What is Ebola Hemorrhagic Fever Essay

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What is Ebola Hemorrhagic Fever







What is Ebola hemorrhagic fever?
Ebola hemorrhagic fever (Ebola HF) is a severe, often-fatal disease in humans
and nonhuman primates (monkeys and chimpanzees) that has appeared
sporadically since its initial recognition in 1976.
The disease is caused by infection with Ebola virus, named after a river in
the Democratic Republic of the Congo (formerly Zaire) in Africa, where it was
first recognized. The virus is one of two members of a family of RNA viruses
called the Filoviridae. Three of the four subtypes of Ebola virus identified
so far have caused disease in humans: Ebola-Zaire, Ebola-Sudan, and
Ebola-Ivory Coast. The fourth, Ebola-Reston, has caused disease in nonhuman
primates, but not in humans.

Where is Ebola virus found in nature?
The exact origin, locations, and natural habitat (known as the
"natural reservoir") of Ebola virus remain unknown. However, on the basis
of available evidence and the nature of similar viruses, researchers believe that
the virus is zoonotic (animal-borne) and is normally maintained in an animal host
that is native to the African continent. A similar host is probably
associated with the Ebola-Reston virus subtype isolated from infected
cynomolgous monkeys that were imported to the United States and Italy from
the Philippines. The virus is not known to be native to other continents, such as North America.


Where do cases of Ebola hemorrhagic fever occur?
Confirmed cases of Ebola HF have been reported in the Democratic Republic of
the Congo, Gabon, Sudan, and the Ivory Coast. An individual with
serologic evidence of infection but showing no apparent illness has been
reported in Liberia, and a laboratory worker in England became ill as a result
of an accidental needle-stick. No case of the disease in humans has
ever been reported in the United States. Ebola-Reston virus caused severe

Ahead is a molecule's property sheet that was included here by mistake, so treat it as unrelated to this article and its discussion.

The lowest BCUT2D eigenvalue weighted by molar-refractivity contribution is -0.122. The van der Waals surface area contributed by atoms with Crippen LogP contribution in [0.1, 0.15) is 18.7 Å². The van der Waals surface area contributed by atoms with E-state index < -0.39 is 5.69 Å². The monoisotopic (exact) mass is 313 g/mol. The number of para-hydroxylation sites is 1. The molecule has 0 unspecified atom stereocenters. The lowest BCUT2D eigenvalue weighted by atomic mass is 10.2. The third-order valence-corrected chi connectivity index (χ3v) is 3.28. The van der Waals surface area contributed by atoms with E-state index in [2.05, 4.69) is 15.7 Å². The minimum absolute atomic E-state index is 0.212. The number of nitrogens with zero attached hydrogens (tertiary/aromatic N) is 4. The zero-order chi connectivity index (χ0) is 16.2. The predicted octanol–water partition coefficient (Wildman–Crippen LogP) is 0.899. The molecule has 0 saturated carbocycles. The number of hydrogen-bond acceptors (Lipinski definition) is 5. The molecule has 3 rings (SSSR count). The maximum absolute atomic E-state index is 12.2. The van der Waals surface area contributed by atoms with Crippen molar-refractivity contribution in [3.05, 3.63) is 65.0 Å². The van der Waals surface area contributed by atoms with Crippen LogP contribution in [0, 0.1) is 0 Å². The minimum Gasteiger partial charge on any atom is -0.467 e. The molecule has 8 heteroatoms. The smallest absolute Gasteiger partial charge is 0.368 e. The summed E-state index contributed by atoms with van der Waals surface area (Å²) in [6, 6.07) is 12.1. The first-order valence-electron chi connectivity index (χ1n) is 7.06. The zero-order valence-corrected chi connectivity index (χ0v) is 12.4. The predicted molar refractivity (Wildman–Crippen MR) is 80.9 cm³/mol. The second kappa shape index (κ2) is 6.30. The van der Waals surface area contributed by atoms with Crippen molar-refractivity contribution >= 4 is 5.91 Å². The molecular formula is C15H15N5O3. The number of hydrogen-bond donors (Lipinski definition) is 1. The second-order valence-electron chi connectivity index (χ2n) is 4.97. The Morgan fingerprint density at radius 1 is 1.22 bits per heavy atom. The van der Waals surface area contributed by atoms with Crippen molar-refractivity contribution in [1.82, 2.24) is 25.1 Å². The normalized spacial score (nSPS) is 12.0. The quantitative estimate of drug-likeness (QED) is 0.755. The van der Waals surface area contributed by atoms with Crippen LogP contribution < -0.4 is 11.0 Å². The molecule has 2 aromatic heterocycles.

illness and death in monkeys imported to research facilities in the United
States and Italy from the Philippines; during these outbreaks, several research
workers became infected with the virus, but did not become ill. Ebola HF typically appears
in sporadic outbreaks, usually spread within a health-care setting (a situation known as
amplification). It is likely that

sporadic, isolated cases occur as well, but go unrecognized.

How is Ebola virus spread?
Infection with Ebola virus in humans is incidental -- humans do not "carry"
the virus. Because the natural reservoir of the virus is unknown, the manner
in which the virus first appears in a human at the start of an outbreak has
not been determined. However, researchers have hypothesized that the first
patient becomes infected through contact with an infected animal. After the first case-patient in an outbreak
setting (often called the index case) is infected, the virus can be transmitted in several ways. People can
be exposed to Ebola virus from direct contact with the blood and/or secretions of an
infected person. This is why the virus has often been spread through the families and
friends of infected persons: in the course of

feeding, holding, or otherwise caring for them, family members and friends would come into
close contact with such secretions. People can also be exposed to Ebola virus through
contact with objects, such as needles, that have been contaminated with infected
secretions. Nosocomial transmission frequently has been associated with outbreaks of Ebola
HF. Nosocomial spread includes both types of transmission described

above, but the term is used to describe the spread of disease in a health-care setting
such as a clinic or hospital. In African health-care facilities, patients are often cared
for without the use of a mask, gown, or

gloves, and exposure to the virus has occurred when health care workers treated
individuals with Ebola HF without wearing these types of protective clothing. In addition,
when needles or syringes are used, they may not be of the disposable type, or may not have
been sterilized, but only rinsed before re-insertion into multi-use vials of medicine. If
needles or syringes become contaminated with virus and are then reused, numbers of people
can become infected. The Ebola-Reston virus subtype, which was first recognized in a
primate research facility in Virginia, may have been transmitted from monkey to monkey
through the air in the facility. While all Ebola virus subtypes have displayed the ability
to be spread through airborne particles (aerosols) under research conditions, this type of
spread has not been documented among humans in a real-world setting, such as a hospital or
household.


What are the symptoms of Ebola hemorrhagic fever?
The signs and symptoms of Ebola HF are not the same for all patients. The
table below outlines symptoms of the disease, according to the frequency with
which they have been reported in known cases.
Time Frame Symptoms that occur in most Ebola patients Symptoms that
occur
in some Ebola patients
Within a few days of becoming infected with the virus: high fever, headache,
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